Now What? Access Granted

Now What? Access Granted

If a cemetery is in a gated community, what rights do relatives have to visit the graves?

Q. I discovered an abandoned cemetery in Iredell County, NC. I was able to make sure the cemetery will be preserved despite plans to build homes on the site. Since the cemetery is in a gated community, what rights do relatives have to visit the graves?

A. Although North Carolina already had a bill in place governing cemeteries (including abandoned ones), the legislature passed Article 12 in February 2007 to clarify issues regarding abandoned and neglected cemeteries. Three clauses are of special interest to genealogists:

65-91: This allows any person or organization to donate up to $5,000 to the clerk of the county’s superior court to maintain the cemetery or a specific grave.

65-102 and 65-103: These clauses specify the conditions under which you may enter an abandoned or neglected cemetery with or without permission of the property owner. If you have consent and you’re a descendant of a person whose remains you believe to be interred there, or a descendant’s designee, or another person with a “special interest in the grave or abandoned public cemetery,” you may enter private property to “discover, restore, maintain, or visit a grave or abandoned public cemetery.”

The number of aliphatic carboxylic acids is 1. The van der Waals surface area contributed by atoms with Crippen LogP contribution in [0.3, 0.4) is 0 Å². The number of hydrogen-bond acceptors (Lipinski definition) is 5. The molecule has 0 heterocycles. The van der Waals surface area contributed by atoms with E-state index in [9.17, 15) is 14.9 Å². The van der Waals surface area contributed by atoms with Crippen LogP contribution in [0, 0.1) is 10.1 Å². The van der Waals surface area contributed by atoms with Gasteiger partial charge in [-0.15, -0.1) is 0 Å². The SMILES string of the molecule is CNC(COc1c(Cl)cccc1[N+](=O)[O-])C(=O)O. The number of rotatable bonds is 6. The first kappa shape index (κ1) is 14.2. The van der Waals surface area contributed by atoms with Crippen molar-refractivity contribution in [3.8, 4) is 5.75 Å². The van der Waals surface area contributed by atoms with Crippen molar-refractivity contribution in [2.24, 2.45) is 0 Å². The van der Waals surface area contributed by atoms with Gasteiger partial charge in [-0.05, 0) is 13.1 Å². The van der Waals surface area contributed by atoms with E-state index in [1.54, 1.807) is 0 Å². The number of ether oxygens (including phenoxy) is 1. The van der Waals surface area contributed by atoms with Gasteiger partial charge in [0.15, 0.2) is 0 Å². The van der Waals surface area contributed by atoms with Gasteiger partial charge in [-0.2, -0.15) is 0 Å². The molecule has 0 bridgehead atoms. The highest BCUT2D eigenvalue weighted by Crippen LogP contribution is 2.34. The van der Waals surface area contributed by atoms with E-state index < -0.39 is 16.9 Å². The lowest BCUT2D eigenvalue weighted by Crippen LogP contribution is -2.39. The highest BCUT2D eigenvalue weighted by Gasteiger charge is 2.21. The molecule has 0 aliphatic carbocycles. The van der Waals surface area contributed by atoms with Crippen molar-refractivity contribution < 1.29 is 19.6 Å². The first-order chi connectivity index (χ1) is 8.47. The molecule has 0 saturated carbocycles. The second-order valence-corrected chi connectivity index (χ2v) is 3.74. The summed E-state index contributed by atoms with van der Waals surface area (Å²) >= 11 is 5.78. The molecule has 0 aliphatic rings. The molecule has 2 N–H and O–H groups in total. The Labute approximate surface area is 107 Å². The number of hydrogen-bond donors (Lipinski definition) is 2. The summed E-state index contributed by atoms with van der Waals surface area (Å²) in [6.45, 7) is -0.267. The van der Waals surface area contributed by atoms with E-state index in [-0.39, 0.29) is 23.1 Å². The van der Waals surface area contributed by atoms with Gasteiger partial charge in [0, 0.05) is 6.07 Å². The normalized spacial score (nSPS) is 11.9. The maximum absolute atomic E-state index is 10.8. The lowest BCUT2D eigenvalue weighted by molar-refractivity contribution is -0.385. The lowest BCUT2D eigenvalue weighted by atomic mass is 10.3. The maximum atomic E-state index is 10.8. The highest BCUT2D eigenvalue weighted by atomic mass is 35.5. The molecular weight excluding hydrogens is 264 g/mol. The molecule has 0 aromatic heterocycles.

If you don’t have consent from the property owner but can prove you meet the criteria above, you can petition the county court for an order to enter the property for the stated purposes. You must show the visit wouldn’t unreasonably interfere with landowner’s enjoyment of his property.

The clerk also can specify restrictions on visits, such as the dates and hours you may enter the property, or the route you must take when entering and exiting. To learn more about these North Carolina laws, see <ncga.state.nc.us/gascripts/statutes/statutestoc.pl?chapter=0065> and <ncga.state.nc.us/sessions/2007/bills/house/html/h107v1.html>.

Many states have similar laws governing access to cemeteries on private property. Learn about them by searching the legislature’s Web site (link to yours at <ncsl.org/public/leglinks.cfm>) or contacting your state representative.

From the November 2007 issue of Family Tree Magazine.

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